The second option, known as the “55/15” waiver, allows anyone that is at least 55 years old and has resided in the U.S. as a green card holder for at least 15 years to have their interview in their native language as well. Again, the 15-year stay in the U.S. does not have to have been continuous.
Further, if you have a physical or mental disability that inhibits your ability to learn English, you may be able waive the English language requirement. Like with the age exceptions, you can also have your citizenship interview conducted in your native tongue. It is important to note that you cannot just request such a waiver. Instead, your doctor must fill out a form N-648 that states your disability and explains why it prohibits you from learning the English language.
If you are granted an exception and do take the test in your native language, you must bring an interpreter to your eligibility interview. Further, your interpreter must be fluent in both your native language as well as English.
It is important to note that even if you qualify for an exemption from the English language portion of the citizenship evaluation, you are still required to take the civics test. However, as a result of your exemption, you will be allowed to take the civics test in your native tongue.
Following the U.S. Naturalization Interview
USCIS will give you a form N-652 after your interview. It will outline the results of your evaluation and will either grant, continue, or deny your application.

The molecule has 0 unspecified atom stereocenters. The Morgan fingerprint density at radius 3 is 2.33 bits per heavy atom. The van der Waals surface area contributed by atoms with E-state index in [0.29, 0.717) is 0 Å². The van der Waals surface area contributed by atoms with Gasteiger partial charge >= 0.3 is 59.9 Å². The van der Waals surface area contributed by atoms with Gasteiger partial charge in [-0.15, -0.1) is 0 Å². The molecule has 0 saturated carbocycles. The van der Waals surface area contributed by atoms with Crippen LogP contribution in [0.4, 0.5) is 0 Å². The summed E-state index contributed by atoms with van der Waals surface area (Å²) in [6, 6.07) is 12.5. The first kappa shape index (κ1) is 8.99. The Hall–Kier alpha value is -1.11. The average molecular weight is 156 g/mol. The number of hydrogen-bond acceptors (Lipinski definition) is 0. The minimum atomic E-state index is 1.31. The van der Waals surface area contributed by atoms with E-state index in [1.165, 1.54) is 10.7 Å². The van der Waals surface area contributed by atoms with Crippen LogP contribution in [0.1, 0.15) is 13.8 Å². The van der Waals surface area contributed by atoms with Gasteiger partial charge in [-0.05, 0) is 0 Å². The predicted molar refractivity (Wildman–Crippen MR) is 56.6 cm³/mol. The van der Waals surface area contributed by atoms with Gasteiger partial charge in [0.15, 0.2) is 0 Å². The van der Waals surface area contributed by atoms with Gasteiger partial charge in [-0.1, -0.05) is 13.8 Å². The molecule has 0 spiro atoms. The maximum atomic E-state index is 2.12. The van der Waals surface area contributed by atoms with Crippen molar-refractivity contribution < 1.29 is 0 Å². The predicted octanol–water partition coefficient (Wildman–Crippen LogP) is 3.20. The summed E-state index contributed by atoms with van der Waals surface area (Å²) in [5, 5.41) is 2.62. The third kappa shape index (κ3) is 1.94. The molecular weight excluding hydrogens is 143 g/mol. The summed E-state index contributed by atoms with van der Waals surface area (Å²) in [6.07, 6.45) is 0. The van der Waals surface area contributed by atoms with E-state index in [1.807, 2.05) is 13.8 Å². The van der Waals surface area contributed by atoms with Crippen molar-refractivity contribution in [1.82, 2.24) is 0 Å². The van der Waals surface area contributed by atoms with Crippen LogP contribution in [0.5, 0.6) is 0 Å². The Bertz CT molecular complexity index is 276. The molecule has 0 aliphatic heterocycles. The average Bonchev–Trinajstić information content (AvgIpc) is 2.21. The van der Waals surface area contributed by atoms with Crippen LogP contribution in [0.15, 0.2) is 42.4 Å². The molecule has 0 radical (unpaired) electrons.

If your application has been granted, this means that USCIS has chosen to grant you US citizenship. It is possible you will be able to attend the oath ceremony the same day as your interview. If it is not scheduled for the same day, you will receive a notice that describes the details of your oath ceremony.
If your application says it has been continued, the USCIS officer chose to pause your case.
Typically, this is due to the fact that you have failed the English and civics test, or you did not provide USCIS will all of the necessary documents. This will add time to your process as you will either be asked to attend a second interview, or provide additional documents.
If they ask you for a second interview, USCIS will schedule it typically within 60-90 days of your first interview. During the second interview you will be tested again, and if you fail your application will subsequently be denied.
If USCIS asks for more documents, they will provide you with a form N-14 that outlines exactly what information they require, as well as the due date. If you do not provide the information on time, USCIS can deny your application.
If Your U.S. Naturalization Application is Denied
If your application has been denied, you do have some options. Your letter of rejection will describe the process for requesting a hearing if you feel that USCIS made the wrong decision. It will also include the necessary form to go ahead and request the hearing. You must file the form, which is N-336, within 30 days after you received the rejection letter.
Additionally, if you were unable to naturalize because you did not pass the English or Civics exams, you may reapply for naturalization in the future. It may also be helpful to discuss your denial with an attorney before you reapply.